Related: NFT 2.0: The next generation of NFTs will be streamlined and trustworthy
Greener blockchain pastures
Survival in a bear market is an imperative not only for NFTs, but also for more fundamental crypto assets, which, by the way, have also not fully corrected their propensity to cheat. The collapse of algorithmic stablecoins is likely to cause serious distaste among casual holders and companies to meaningfully explore how to link cryptocurrencies to traditional assets, but this does not mean that all hope is lost. The way forward here really is to focus on building a product that meets a real, tangible need in the marketplace — which isn’t all that different from tackling the collapse of the NFT market.
Related: What can other algorithmic stablecoins learn from the collapse of Terra?
It’s a take we’ve all heard before. So how do we meaningfully get there this time? Everything goes back to the basics of business. To thrive, startups need to find the problem they’re trying to solve, and that problem can’t just be the founder’s lack of wealth. So, what sectors can significant coins focus on?
Minimizing environmental impact and sustainable operation has long been a white whale for crypto and blockchain projects. A constant criticism of cryptocurrencies and blockchain in general is that they cause serious environmental damage due to emissions caused by token mining and other by-products of cryptocurrencies. So far, most projects have failed to rid themselves of this stigma, but new developments can help bring significant changes to this narrative.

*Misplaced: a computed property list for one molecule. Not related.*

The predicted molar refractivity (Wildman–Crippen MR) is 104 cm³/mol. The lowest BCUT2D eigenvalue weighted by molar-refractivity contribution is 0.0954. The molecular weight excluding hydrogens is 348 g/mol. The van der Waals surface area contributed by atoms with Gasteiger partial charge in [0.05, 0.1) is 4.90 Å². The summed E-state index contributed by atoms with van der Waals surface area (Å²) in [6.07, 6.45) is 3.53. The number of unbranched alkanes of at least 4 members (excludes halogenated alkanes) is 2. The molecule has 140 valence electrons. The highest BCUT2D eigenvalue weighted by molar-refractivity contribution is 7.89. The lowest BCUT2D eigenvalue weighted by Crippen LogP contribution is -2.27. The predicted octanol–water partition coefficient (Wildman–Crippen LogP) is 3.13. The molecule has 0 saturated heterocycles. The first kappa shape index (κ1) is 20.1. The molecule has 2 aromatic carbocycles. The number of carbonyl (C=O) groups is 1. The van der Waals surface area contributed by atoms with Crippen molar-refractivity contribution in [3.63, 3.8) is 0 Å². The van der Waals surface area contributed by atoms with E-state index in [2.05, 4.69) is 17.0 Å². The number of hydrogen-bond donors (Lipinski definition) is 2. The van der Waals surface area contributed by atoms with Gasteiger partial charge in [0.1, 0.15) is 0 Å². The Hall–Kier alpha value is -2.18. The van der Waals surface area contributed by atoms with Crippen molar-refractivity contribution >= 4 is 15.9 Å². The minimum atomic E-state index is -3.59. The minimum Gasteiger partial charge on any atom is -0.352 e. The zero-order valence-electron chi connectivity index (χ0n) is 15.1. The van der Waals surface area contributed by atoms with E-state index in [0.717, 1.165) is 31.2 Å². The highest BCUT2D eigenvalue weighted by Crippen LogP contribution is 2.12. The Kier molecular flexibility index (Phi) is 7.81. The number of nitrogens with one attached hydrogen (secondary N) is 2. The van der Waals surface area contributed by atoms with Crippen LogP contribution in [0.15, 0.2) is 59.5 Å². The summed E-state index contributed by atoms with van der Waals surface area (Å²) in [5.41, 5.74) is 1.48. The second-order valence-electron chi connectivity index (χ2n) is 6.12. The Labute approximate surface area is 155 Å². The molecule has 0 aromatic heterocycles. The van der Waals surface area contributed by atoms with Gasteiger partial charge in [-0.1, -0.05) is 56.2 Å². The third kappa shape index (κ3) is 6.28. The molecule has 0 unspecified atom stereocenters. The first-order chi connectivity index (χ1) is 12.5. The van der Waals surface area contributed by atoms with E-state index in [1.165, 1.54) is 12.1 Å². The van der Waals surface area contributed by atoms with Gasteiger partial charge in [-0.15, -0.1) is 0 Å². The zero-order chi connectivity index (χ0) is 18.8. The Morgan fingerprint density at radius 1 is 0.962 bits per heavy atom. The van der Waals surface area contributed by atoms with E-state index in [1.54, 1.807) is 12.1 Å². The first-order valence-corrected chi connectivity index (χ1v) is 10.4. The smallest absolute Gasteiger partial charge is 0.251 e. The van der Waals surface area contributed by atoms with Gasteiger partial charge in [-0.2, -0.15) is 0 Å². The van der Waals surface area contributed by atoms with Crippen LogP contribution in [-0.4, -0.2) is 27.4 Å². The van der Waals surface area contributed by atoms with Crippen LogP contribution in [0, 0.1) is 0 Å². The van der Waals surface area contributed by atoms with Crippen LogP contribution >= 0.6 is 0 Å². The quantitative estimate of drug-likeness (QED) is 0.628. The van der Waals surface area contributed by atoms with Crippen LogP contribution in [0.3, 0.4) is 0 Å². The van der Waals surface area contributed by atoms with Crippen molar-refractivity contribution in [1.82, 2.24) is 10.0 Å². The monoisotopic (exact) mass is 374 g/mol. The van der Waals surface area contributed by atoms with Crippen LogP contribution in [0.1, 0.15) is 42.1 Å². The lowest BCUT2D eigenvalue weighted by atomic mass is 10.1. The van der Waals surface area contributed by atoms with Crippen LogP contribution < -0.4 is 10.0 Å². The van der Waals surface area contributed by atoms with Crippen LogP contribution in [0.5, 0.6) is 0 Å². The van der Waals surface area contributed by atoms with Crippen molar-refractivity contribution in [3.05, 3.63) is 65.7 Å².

In the wider business world, sustainability has quickly become a core value for today’s company. While many of these corporate commitments are either superficial or contain vague promises to cut carbon emissions by a certain year, there are more concrete moves that the cryptocurrency can borrow from. One such advance has been the introduction of corporate carbon credits, which, while imperfect, are a decent way for corporations to offset their emissions and environmental footprint.
RELATED: Green Finance Needs Working Voluntary Carbon Markets
While big blockchains like Cardano and Algorand are leading the way in green operations, giving cryptocurrency holders the opportunity to join the carbon market is another way to encourage sustainability. Projects offering crypto-specific carbon credits or tokens linked to external carbon credits, such as CC Token, which opens up carbon credit futures investments to businesses and individuals, provide tangible value to investors. Others are working to make the second-largest Ethereum blockchain by market cap greener.
The cryptocurrency and blockchain industry is characterized by its exuberant nature and revolutionary ambition. While any emerging industry is inevitably subject to volatility, downturns, and headwinds, the latest bear market should send a clear signal to projects: it’s all about finding a problem to solve and actually using your product to solve it.
This article does not contain investment advice or recommendations. Every investment and trading step involves risk, and readers should do their own research when making a decision.
The views, thoughts and opinions expressed here are those of the author only and do not necessarily reflect or represent the views and opinions of .
Ariel Shapira is a father, entrepreneur, speaker and cyclist, and the founder and CEO of Social-Wisdom, a consulting agency that works with Israeli startups and helps them connect with international markets.